Some 143,000 Druze living in Israel are a unique ethnic minority amongst Arab citizens of this country. They speak Arabic language, and they also serve in the Israel Defense Forces. Druze are a religious minority too, but even though the religion of this community originated from Ismaili Islam, generally speaking, Druze are not considered Muslims. They mostly inhabit several lovely villages and multi-religious Arabic towns, particularly in the north of the country, in Upper and Lower Galilee, Mount Carmel, and the Golan Heights. Let’s check out a few wonderful Druze villages in Israel.
This lovely Druze town is located in the Haifa District, some 20km from the city of Haifa, on Mount Carmel, in the very heart of the Carmel National Park. As a matter of fact, this is Israel’s southernmost and largest Druze town, established four centuries ago. There are many things to see here: start with the popular market in the town center, maybe buy one of many beautiful traditional Druze and Arab products, then proceed to the memorial center for fallen Druze IDF soldiers, the home of the author Sir Laurence Oliphant, and to the shrine of Abu Ibrahim who is consider a prophet by Druze. Nearby, you’ll find the Muhraqa Monastery and the Carmel Center for Druze Heritage – a museum of Druze history, culture, and religion. In 2011, the Garden of the Mothers was opened in this town. It symbolizes the sisterhood of Druze, Muslim, Jewish, and Christian women from the Women’s Interfaith Network. Near the town, you can visit the gorgeous Mount Carmel National Park, Israel's largest national park, home to many bicycle and walking paths, dedicated nature reserves, and over 250 archaeological sites. If you're up for exploration, visit the Caves of Nahal Me’arot / Wadi el-Mughara, in the Carmel mountain range, declared a site of "outstanding universal value" by UNESCO.
This charming Druze-majority town is located on Mount Carmel, as a part of Haifa District. It was established in the early 18th century on the ruins of an ancient, Byzantine settlement. Many Crusader ornaments and relics were found here, which is why the historians believe that this village used to be a Crusader center. Visitors can see the excavated remains of the 5th-century Jewish settlement of Husifah, which includes a synagogue and its mosaic floor with Jewish symbols. That’s not all, as some. 4,500 gold coins from the Roman Period were also discovered, as well as a building, ceramics, and coins from the 2nd-4th centuries CE. Isfiya is also home to the tomb of Abu Abdallah who was one of three religious leaders chosen in 996 CE to proclaim the Druze faith, and who is believed to be the first Druze qadi (religious judge).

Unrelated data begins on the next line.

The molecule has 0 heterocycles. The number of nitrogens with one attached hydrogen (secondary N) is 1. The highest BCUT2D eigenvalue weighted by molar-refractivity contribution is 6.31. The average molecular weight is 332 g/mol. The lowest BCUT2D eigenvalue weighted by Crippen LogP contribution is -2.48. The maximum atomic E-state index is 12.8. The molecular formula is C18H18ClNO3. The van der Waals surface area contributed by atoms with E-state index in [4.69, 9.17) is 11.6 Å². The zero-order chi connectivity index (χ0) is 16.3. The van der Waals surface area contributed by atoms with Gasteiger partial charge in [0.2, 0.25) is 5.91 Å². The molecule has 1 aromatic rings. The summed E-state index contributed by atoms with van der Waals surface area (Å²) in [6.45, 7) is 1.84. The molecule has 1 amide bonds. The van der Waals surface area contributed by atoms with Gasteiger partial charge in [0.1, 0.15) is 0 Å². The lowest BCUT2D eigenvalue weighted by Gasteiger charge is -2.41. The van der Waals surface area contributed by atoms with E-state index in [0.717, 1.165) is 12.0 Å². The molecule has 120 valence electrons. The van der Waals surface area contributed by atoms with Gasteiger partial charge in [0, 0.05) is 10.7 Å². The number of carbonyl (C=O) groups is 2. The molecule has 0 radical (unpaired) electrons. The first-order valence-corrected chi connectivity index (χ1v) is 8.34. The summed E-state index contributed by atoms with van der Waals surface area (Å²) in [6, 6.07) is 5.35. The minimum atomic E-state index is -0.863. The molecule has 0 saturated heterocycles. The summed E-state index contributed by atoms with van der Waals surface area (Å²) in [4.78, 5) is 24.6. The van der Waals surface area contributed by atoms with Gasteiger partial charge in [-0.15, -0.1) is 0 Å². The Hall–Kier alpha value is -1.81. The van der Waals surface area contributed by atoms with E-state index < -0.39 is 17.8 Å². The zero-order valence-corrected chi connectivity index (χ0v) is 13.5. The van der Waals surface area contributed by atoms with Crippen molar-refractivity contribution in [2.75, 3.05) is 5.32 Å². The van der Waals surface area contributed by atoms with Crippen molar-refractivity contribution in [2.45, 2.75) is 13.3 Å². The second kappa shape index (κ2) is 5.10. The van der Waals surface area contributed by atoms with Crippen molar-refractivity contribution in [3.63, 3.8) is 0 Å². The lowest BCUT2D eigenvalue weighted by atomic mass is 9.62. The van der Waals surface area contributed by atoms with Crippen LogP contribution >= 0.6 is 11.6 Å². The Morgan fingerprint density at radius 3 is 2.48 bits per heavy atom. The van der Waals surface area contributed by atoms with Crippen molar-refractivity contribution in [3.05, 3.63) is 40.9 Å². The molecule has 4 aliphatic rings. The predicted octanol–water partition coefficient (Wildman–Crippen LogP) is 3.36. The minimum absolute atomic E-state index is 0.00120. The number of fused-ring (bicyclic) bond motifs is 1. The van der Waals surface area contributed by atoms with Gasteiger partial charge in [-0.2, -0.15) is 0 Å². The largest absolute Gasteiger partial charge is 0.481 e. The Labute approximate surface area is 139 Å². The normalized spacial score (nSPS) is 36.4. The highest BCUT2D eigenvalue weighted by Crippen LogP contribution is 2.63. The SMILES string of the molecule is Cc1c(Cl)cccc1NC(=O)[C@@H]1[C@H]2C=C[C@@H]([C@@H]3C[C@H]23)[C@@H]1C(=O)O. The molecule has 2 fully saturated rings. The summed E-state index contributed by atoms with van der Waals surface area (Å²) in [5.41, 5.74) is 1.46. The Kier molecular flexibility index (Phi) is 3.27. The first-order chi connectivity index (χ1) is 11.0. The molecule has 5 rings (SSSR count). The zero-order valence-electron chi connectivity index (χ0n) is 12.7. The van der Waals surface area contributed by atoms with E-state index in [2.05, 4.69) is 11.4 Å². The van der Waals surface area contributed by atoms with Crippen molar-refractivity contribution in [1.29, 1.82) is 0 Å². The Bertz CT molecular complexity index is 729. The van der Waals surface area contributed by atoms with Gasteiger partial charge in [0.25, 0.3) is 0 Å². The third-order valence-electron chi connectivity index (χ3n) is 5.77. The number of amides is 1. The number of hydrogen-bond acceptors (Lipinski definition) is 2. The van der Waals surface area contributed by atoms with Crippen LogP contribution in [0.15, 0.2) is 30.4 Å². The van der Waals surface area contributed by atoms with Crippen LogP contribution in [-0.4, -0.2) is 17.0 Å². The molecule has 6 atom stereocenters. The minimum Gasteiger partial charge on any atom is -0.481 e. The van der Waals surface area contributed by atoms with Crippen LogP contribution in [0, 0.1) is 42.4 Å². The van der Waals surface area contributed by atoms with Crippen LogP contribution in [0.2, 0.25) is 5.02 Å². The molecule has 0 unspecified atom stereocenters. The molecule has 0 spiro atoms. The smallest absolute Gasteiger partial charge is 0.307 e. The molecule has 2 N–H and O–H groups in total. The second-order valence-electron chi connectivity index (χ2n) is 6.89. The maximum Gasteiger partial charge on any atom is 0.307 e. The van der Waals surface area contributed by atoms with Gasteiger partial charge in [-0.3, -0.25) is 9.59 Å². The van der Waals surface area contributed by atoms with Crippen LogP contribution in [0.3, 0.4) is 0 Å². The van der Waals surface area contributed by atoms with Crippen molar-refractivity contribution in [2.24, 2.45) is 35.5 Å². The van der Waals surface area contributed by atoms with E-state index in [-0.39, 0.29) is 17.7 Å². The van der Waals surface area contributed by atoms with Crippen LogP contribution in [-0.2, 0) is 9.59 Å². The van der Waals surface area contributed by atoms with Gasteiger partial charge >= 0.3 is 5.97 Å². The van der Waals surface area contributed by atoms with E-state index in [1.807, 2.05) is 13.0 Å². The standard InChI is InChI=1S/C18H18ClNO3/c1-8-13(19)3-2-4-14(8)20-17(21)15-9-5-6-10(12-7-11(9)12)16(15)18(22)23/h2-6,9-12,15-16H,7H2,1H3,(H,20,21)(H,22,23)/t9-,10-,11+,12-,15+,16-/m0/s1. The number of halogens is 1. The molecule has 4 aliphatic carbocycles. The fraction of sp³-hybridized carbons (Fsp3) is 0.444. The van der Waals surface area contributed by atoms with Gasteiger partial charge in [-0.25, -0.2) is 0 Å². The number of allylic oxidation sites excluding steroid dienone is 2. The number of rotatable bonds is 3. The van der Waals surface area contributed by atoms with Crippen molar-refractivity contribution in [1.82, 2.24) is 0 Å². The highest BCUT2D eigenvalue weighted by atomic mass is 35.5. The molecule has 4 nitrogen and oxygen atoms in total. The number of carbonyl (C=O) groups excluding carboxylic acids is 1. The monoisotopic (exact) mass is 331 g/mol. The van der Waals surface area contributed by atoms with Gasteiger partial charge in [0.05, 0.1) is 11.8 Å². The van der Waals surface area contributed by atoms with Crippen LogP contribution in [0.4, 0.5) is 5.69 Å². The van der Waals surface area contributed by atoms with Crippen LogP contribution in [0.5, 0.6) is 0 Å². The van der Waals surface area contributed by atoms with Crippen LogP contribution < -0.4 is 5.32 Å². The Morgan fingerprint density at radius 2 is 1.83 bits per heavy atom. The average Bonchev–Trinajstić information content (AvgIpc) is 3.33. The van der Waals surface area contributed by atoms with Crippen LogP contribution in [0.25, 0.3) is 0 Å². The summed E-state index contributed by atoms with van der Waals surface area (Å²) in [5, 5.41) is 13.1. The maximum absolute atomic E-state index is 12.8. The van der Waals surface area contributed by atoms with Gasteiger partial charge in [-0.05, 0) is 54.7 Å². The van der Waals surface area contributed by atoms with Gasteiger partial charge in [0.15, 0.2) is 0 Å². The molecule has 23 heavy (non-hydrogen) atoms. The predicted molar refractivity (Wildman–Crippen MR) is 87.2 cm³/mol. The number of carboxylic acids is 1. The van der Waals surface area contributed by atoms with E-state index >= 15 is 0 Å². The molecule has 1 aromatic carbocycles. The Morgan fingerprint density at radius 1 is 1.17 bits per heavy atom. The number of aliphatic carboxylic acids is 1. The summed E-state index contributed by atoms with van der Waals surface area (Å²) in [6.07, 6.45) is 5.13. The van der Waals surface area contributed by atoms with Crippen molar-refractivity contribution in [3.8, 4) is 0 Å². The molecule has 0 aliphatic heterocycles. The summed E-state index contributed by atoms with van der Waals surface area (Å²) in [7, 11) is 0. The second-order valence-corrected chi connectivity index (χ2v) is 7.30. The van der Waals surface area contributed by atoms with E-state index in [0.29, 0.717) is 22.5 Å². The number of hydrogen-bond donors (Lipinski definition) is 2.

Maghar is a beautiful Druze-majority village in the Northern District of the country, the home of numerous notable residents. Its name comes from the Arabic word for "the caves", and it is a place filled with ancient treasures. A quarry has been excavated in Maghar, while pottery remnants from the early Roman period, as well as architectural and pottery remains from the Late Roman period were unearthed. In 2003, the Israel Circus School and Circus Maghar established a joint Jewish-Arab "Children’s Circus". The children toured Cyprus and gave performances and workshops for Christian and Muslim schools and community centers.
The picturesque Peki'in, with its specialty shops and enjoyable local restaurants, is located 8km from Ma'alot-Tarshiha in the Upper Galilee. This was likely a large village, judged from the many ancient objects and sites discovered on this locations, such as potsherds and Ossuaries of the Chalcolithic period, and a burial site nearby. Many also believe that a Jewish community has lived here continuously since the Second Temple period, given that a number of Jewish traditions are associated with a town called Peki'in, written also as Baka and Paka, though the first written record where this particular site is mentioned without a doubt is a 1765 Hebrew travel book. The Druze Youth Movement in Israel has its headquarters in this town, while around 60,000 tourists visit Peki'in each year.
The last Druze town on this list is no less charming. Known in the Crusader era as Seisor or Saor, Sajur is situated in the Galilee region. In 1249, land which includes Sajur, Nahf, Majd al-Krum, and Beit Jann was transferred to the Teutonic Knights by John Aleman, the Lord of Caesarea. Several fascinating archeological remains were unearthed in Sajur in 2002: a tomb with thirteen loculi (types of tombs, catacombs, or mausoleums) dating back to the Roman and Byzantine periods, a tomb with eight or nine loculi dating back to the end of the 2nd century CE, and a small tomb with one room dating to the 1st–2nd centuries CE. Furthermore, there is evidence of Iron Age occupation at Sajur. Also, according to Jewish tradition, the tombs of Ishmael ben Elisha ha-Kohen and Simeon Shezuri are located here.